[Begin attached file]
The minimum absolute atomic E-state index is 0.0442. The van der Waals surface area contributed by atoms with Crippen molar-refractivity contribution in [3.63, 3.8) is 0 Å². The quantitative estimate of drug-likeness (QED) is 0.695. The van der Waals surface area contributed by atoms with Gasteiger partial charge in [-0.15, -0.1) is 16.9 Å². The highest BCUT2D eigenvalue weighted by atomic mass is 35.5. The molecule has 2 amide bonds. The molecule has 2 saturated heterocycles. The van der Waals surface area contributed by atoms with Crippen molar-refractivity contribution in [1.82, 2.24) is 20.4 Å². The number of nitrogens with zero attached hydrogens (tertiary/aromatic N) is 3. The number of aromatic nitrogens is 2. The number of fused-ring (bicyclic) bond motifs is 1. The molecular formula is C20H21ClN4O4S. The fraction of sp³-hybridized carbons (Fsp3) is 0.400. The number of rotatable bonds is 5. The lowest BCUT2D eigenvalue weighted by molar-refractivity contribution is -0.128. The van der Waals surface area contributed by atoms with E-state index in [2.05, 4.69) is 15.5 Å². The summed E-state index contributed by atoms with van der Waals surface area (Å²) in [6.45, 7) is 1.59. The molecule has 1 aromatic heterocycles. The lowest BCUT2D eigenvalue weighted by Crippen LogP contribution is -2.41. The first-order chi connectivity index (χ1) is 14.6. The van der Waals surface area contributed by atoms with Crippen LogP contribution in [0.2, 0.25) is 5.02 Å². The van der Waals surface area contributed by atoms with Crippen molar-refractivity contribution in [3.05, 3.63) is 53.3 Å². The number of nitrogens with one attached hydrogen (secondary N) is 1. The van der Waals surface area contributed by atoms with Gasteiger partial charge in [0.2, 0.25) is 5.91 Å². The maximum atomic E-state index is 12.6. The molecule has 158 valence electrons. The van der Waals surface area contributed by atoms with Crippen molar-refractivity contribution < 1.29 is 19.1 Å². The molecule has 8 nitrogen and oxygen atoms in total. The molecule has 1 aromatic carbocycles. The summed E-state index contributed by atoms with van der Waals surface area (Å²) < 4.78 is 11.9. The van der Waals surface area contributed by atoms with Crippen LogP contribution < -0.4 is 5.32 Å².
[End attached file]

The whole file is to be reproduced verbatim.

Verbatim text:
The minimum absolute atomic E-state index is 0.0442. The van der Waals surface area contributed by atoms with Crippen molar-refractivity contribution in [3.63, 3.8) is 0 Å². The quantitative estimate of drug-likeness (QED) is 0.695. The van der Waals surface area contributed by atoms with Gasteiger partial charge in [-0.15, -0.1) is 16.9 Å². The highest BCUT2D eigenvalue weighted by atomic mass is 35.5. The molecule has 2 amide bonds. The molecule has 2 saturated heterocycles. The van der Waals surface area contributed by atoms with Crippen molar-refractivity contribution in [1.82, 2.24) is 20.4 Å². The number of nitrogens with zero attached hydrogens (tertiary/aromatic N) is 3. The number of aromatic nitrogens is 2. The number of fused-ring (bicyclic) bond motifs is 1. The molecular formula is C20H21ClN4O4S. The fraction of sp³-hybridized carbons (Fsp3) is 0.400. The number of rotatable bonds is 5. The lowest BCUT2D eigenvalue weighted by molar-refractivity contribution is -0.128. The van der Waals surface area contributed by atoms with E-state index in [2.05, 4.69) is 15.5 Å². The summed E-state index contributed by atoms with van der Waals surface area (Å²) in [6.45, 7) is 1.59. The molecule has 1 aromatic heterocycles. The lowest BCUT2D eigenvalue weighted by Crippen LogP contribution is -2.41. The first-order chi connectivity index (χ1) is 14.6. The van der Waals surface area contributed by atoms with Crippen LogP contribution in [0.2, 0.25) is 5.02 Å². The van der Waals surface area contributed by atoms with Crippen molar-refractivity contribution in [3.05, 3.63) is 53.3 Å². The number of nitrogens with one attached hydrogen (secondary N) is 1. The van der Waals surface area contributed by atoms with Gasteiger partial charge in [0.2, 0.25) is 5.91 Å². The maximum atomic E-state index is 12.6. The molecule has 158 valence electrons. The van der Waals surface area contributed by atoms with Crippen molar-refractivity contribution < 1.29 is 19.1 Å². The molecule has 8 nitrogen and oxygen atoms in total. The molecule has 1 aromatic carbocycles. The summed E-state index contributed by atoms with van der Waals surface area (Å²) < 4.78 is 11.9. The van der Waals surface area contributed by atoms with Crippen LogP contribution < -0.4 is 5.32 Å².